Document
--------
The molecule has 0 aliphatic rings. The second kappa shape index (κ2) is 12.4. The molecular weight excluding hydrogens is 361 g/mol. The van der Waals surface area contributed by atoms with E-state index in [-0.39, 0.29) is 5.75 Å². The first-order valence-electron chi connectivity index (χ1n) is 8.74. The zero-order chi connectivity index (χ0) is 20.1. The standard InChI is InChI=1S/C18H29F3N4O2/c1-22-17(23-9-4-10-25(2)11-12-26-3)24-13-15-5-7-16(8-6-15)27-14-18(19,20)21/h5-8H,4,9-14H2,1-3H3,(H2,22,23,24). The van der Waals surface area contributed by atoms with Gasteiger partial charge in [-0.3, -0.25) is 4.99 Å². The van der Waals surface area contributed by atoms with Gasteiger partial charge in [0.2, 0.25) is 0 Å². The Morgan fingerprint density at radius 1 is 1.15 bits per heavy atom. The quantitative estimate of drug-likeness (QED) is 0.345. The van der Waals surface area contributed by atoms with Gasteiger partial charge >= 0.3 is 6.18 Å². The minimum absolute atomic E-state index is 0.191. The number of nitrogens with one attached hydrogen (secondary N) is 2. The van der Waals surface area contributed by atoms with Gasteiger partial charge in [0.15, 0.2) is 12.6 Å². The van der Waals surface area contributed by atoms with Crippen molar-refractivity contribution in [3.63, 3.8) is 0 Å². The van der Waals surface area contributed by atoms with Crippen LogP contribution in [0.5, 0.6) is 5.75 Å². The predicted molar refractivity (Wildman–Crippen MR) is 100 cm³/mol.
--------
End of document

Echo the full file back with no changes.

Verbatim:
The molecule has 0 aliphatic rings. The second kappa shape index (κ2) is 12.4. The molecular weight excluding hydrogens is 361 g/mol. The van der Waals surface area contributed by atoms with E-state index in [-0.39, 0.29) is 5.75 Å². The first-order valence-electron chi connectivity index (χ1n) is 8.74. The zero-order chi connectivity index (χ0) is 20.1. The standard InChI is InChI=1S/C18H29F3N4O2/c1-22-17(23-9-4-10-25(2)11-12-26-3)24-13-15-5-7-16(8-6-15)27-14-18(19,20)21/h5-8H,4,9-14H2,1-3H3,(H2,22,23,24). The van der Waals surface area contributed by atoms with Gasteiger partial charge in [-0.3, -0.25) is 4.99 Å². The van der Waals surface area contributed by atoms with Gasteiger partial charge in [0.2, 0.25) is 0 Å². The Morgan fingerprint density at radius 1 is 1.15 bits per heavy atom. The quantitative estimate of drug-likeness (QED) is 0.345. The van der Waals surface area contributed by atoms with Gasteiger partial charge >= 0.3 is 6.18 Å². The minimum absolute atomic E-state index is 0.191. The number of nitrogens with one attached hydrogen (secondary N) is 2. The van der Waals surface area contributed by atoms with Gasteiger partial charge in [0.15, 0.2) is 12.6 Å². The van der Waals surface area contributed by atoms with Crippen molar-refractivity contribution in [3.63, 3.8) is 0 Å². The van der Waals surface area contributed by atoms with Crippen LogP contribution in [0.5, 0.6) is 5.75 Å². The predicted molar refractivity (Wildman–Crippen MR) is 100 cm³/mol.